In the future, bank executives will have to manage with much smaller bonus payments than they are perhaps used to. The maximum reward is to be set at an additional year's salary, and only the shareholders will have the power to approve a bonus amounting to double year's salary, and then only if they vote for it by a two-thirds majority at the annual general meeting.
On top of that, executive boards will be obliged to make risk management a higher priority than before, and could be threatened with five years in prison if they endanger their business by violating crucial obligations and regulations imposed by regulators.
But what happens if a bank really does fall into financial difficulty? Financial institutions themselves are now expected to prepare for such cases in advance, and draw up plans during the good times for how restructuring will be carried out, both in logistical and business terms. These so-called "bank testimonies" are to be created in collaboration with the German financial supervision organization BaFin, which will set up its own unit for that purpose.
Making banks pay
All this is too little for Germany's political opposition, which is calling for an independent European resolution authority with the right to recapitalize and liquidate banks. Then again, that would require a European liquidation fund that the banks would have to fill themselves, if the SPD and the Greens had their way. "So that the banks themselves and not the taxpayer take on the risk," said SPD financial market expert Manfred Zöllmer.
The German government disagrees. Finance Minister Wolfgang Schäuble, of the CDU, is continuing to argue for a network of national authorities across Europe, to which Zöllmer's response is: "Even in Germany there is no suitable fund capable of taking on the task." The SPD politician thinks the bank levy agreed by the government is much too small. "There's nothing there at all that can contribute to it nationally," he said in the debate.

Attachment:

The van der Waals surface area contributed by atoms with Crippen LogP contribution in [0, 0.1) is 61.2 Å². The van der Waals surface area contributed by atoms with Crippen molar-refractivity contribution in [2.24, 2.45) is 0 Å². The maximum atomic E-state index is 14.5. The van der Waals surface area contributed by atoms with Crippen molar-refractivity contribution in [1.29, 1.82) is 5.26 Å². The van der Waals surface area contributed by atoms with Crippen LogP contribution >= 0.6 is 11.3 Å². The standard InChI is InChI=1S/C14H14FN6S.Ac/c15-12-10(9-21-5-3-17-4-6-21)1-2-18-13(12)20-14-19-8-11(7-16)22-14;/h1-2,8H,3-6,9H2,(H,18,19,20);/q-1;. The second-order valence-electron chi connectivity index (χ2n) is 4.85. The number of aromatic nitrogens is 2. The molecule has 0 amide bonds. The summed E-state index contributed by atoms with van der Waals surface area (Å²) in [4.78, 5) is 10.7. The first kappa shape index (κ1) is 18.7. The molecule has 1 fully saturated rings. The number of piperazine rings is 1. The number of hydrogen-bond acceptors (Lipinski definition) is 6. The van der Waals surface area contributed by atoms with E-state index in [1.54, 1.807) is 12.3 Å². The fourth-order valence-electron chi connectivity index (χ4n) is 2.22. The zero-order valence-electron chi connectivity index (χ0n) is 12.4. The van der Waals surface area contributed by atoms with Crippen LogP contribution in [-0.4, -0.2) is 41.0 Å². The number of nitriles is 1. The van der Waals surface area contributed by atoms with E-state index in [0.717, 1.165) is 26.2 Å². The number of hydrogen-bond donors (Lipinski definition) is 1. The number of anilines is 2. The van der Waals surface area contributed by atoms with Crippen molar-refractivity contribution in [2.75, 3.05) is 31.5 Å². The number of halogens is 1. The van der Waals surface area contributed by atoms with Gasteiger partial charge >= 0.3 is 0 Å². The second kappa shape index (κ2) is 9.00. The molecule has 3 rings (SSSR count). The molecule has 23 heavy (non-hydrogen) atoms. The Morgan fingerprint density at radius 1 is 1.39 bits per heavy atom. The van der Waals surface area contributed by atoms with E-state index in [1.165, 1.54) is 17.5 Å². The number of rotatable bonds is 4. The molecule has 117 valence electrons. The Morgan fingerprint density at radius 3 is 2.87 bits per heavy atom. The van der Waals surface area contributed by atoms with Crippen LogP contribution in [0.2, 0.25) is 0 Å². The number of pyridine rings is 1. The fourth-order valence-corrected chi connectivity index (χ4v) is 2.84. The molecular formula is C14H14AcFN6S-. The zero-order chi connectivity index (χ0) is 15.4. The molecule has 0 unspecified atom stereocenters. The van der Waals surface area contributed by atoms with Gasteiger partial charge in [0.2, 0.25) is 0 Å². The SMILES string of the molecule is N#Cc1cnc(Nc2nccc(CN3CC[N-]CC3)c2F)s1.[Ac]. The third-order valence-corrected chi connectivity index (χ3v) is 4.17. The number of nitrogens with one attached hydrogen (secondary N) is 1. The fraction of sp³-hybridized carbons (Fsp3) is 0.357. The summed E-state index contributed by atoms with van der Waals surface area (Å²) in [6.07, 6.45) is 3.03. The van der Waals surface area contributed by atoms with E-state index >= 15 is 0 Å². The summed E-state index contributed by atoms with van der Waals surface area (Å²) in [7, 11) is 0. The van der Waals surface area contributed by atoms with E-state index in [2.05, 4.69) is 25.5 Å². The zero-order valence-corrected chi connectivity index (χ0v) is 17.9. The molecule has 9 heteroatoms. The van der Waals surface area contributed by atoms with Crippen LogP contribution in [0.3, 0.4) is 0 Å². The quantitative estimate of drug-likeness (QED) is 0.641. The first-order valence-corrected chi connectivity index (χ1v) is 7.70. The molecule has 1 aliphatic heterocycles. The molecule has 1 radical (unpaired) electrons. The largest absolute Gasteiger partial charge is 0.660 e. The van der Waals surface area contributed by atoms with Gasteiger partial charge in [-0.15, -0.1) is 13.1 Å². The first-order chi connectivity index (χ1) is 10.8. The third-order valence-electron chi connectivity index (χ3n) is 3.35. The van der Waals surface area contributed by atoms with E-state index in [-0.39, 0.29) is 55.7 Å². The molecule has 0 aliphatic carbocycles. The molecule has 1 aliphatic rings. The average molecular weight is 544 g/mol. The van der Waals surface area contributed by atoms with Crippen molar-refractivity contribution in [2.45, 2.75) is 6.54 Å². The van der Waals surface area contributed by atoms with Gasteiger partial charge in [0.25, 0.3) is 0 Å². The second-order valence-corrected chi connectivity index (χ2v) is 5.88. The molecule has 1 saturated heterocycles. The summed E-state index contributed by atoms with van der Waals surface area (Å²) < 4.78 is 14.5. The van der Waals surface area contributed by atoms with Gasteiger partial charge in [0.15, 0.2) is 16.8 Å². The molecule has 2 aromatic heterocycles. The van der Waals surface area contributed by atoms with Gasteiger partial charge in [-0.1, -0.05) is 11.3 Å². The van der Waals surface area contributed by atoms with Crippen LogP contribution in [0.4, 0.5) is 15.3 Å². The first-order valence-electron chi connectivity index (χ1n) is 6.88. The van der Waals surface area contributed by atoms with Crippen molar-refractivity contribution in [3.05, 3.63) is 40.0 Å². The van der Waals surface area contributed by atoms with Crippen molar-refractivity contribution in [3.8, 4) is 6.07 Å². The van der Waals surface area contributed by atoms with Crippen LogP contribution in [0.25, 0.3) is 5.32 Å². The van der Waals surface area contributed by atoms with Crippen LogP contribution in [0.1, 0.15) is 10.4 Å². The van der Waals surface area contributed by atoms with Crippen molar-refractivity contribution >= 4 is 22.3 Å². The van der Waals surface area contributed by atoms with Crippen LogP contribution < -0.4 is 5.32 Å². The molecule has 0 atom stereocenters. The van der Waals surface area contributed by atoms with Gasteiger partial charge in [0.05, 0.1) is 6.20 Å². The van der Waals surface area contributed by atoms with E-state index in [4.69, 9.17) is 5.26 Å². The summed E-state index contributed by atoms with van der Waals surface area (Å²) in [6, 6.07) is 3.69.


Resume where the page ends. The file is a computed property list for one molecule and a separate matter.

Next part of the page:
Separation and supervision
In order to better protect customers' deposits, banks will now be legally obliged to put high-risk business into legally, economically and logistically independent institutions and so separate them from traditional banking. By 2016 they are being required to create two subsidiaries - independent of each other - if trade exceeds 100 billion euros ($129 billion) or 20 percent of total assets. The subsidiaries can be managed within an umbrella holding company.
In Germany, only Deutsche Bank, Commerzbank, and the regional savings bank Landesbank Baden-Württemberg (LBBW) are likely to be affected by this. But critics of the segregated banking system doubt that it will even be possible to draw clear boundaries between individual business sectors. SPD, Green, and Left party representatives in the Bundestag also criticized the fact that the government did not make the segregation as strict as was proposed by Europe's expert commission, led by Erkki Liikanen, governor of the Bank of Finland.
Politicians in Berlin are also arguing over how to re-structure banking supervision. Tasks that have been dealt with at a national level are to be taken over by the European Central Bank. The Bundestag conducted a preliminary debate on a proposed new law on Friday (17.05.2013). The SPD acknowledged the necessity of finding a quick solution, but it also thinks the ECB should only take on this responsibility temporarily. Finance policy and supervision cannot really be separated, warned Zöllmer, since conflicts of interest will be inevitable. "How is the ECB supposed to supervise a bank when it is also its business partner and creditor?" he asked the parliament.